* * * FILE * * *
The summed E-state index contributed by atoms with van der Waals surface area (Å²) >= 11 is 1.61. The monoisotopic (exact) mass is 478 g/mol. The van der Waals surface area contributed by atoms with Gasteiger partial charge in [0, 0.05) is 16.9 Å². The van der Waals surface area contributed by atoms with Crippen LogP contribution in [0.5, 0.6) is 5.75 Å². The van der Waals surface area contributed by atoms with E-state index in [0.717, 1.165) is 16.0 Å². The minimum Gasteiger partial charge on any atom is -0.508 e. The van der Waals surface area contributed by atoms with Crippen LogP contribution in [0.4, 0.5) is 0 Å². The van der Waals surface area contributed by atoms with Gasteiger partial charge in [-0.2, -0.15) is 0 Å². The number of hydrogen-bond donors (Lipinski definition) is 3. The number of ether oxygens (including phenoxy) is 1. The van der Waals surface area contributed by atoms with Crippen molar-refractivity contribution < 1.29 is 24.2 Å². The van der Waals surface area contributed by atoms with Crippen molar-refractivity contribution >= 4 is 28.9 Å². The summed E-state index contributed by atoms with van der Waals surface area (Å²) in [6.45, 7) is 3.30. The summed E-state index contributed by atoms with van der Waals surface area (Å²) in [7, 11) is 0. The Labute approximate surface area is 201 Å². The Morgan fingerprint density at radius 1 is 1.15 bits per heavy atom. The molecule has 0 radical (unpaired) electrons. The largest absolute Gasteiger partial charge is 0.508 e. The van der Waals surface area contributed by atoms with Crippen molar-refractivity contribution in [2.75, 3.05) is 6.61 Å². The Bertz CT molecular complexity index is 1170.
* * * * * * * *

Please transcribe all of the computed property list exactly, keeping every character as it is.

The summed E-state index contributed by atoms with van der Waals surface area (Å²) >= 11 is 1.61. The monoisotopic (exact) mass is 478 g/mol. The van der Waals surface area contributed by atoms with Gasteiger partial charge in [0, 0.05) is 16.9 Å². The van der Waals surface area contributed by atoms with Crippen LogP contribution in [0.5, 0.6) is 5.75 Å². The van der Waals surface area contributed by atoms with E-state index in [0.717, 1.165) is 16.0 Å². The minimum Gasteiger partial charge on any atom is -0.508 e. The van der Waals surface area contributed by atoms with Crippen LogP contribution in [0.4, 0.5) is 0 Å². The van der Waals surface area contributed by atoms with Gasteiger partial charge in [-0.2, -0.15) is 0 Å². The number of hydrogen-bond donors (Lipinski definition) is 3. The number of ether oxygens (including phenoxy) is 1. The van der Waals surface area contributed by atoms with Crippen molar-refractivity contribution < 1.29 is 24.2 Å². The van der Waals surface area contributed by atoms with Crippen molar-refractivity contribution >= 4 is 28.9 Å². The summed E-state index contributed by atoms with van der Waals surface area (Å²) in [6.45, 7) is 3.30. The summed E-state index contributed by atoms with van der Waals surface area (Å²) in [7, 11) is 0. The Labute approximate surface area is 201 Å². The Morgan fingerprint density at radius 1 is 1.15 bits per heavy atom. The molecule has 0 radical (unpaired) electrons. The largest absolute Gasteiger partial charge is 0.508 e. The van der Waals surface area contributed by atoms with Crippen molar-refractivity contribution in [2.75, 3.05) is 6.61 Å². The Bertz CT molecular complexity index is 1170.